The Significance of Chronic Hoarseness in Adults
Pain, bodily discomfort, shortness of breath, an overactive heart, swelling of the extremities, chronic fatigue, some form of indigestion, or any symptom or group of symptoms that restrict the normal activities of human beings constitute the chief complaints of patients seeking relief from their medical advisors. Such symptoms always elicit a careful, painstaking examination; on the other hand, the symptom of chronic hoarseness is a very common complaint, but its significance is greatly underestimated by the average practicing physician.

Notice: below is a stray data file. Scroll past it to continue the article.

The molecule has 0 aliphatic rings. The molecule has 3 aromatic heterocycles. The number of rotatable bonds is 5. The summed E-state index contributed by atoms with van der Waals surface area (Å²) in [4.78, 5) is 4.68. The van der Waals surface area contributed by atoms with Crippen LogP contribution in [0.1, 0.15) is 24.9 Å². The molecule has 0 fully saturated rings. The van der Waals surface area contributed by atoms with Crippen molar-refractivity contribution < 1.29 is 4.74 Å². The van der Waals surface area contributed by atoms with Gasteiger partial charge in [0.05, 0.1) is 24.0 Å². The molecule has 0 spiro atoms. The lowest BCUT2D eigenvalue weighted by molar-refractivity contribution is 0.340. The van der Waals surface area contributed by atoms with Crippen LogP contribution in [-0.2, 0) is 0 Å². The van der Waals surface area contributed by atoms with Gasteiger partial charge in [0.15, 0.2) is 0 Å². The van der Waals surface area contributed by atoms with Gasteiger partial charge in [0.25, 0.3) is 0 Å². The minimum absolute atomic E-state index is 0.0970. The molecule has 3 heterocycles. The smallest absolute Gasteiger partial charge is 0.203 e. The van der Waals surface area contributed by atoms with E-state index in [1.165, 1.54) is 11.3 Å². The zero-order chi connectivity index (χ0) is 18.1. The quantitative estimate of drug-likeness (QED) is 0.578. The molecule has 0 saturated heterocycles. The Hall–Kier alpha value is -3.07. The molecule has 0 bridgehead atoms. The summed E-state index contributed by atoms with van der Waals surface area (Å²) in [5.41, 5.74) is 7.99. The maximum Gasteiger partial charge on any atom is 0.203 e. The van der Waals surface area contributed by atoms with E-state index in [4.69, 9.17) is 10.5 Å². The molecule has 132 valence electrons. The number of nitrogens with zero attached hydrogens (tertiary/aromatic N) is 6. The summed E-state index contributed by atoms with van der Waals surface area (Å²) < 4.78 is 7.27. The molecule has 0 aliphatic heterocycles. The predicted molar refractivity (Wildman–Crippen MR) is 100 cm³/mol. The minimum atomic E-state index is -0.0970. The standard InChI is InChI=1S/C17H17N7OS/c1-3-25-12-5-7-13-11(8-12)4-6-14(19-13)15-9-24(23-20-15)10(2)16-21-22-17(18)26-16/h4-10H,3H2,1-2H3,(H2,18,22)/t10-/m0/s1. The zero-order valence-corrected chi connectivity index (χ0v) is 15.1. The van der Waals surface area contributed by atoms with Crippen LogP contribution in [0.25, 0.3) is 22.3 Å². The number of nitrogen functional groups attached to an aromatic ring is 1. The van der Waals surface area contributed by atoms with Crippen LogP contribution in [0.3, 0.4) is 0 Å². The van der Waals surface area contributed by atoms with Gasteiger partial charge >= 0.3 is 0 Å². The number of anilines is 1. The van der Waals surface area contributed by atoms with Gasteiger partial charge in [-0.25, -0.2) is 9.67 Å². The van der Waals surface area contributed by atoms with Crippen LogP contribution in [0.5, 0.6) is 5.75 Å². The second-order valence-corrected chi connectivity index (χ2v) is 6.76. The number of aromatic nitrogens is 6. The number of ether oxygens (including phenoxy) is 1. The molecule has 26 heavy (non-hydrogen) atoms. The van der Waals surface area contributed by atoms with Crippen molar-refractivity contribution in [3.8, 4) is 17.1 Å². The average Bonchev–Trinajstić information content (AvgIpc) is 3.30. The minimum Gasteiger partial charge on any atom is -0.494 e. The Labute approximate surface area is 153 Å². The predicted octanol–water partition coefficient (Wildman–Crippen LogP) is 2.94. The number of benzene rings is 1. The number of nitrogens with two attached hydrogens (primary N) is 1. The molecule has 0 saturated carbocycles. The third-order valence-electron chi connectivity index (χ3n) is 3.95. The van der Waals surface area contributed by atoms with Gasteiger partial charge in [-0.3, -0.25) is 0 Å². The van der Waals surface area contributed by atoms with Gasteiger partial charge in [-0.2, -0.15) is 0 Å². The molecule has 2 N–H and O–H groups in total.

How is the patient who presents himself for the relief of persistent and increasing hoarseness customarily managed? Inquiry is made concerning the general health, the duration of the symptom, and whether the patient has any cough or pain. The patient replies that nothing seems to be wrong except that his voice is not clear and that he has to make a constant effort to speak, whereas formerly he was never conscious of discomfort or of inconvenience. The doctor then takes a tongue spatula and looks into the patient's throat. What does he see? Nothing but a normal or slightly congested throat. He may look carefully at the tonsils, and sometimes he may see what he regards as a possible cause of hoarseness. But the infallible prescription is a gargle or a favorite medicine for colds. Thus the consultation terminates and the patient goes on—sometimes to certain, slow decline and death, just because the doctor was not aware of the many pathological conditions which might be the cause of the hoarseness. . .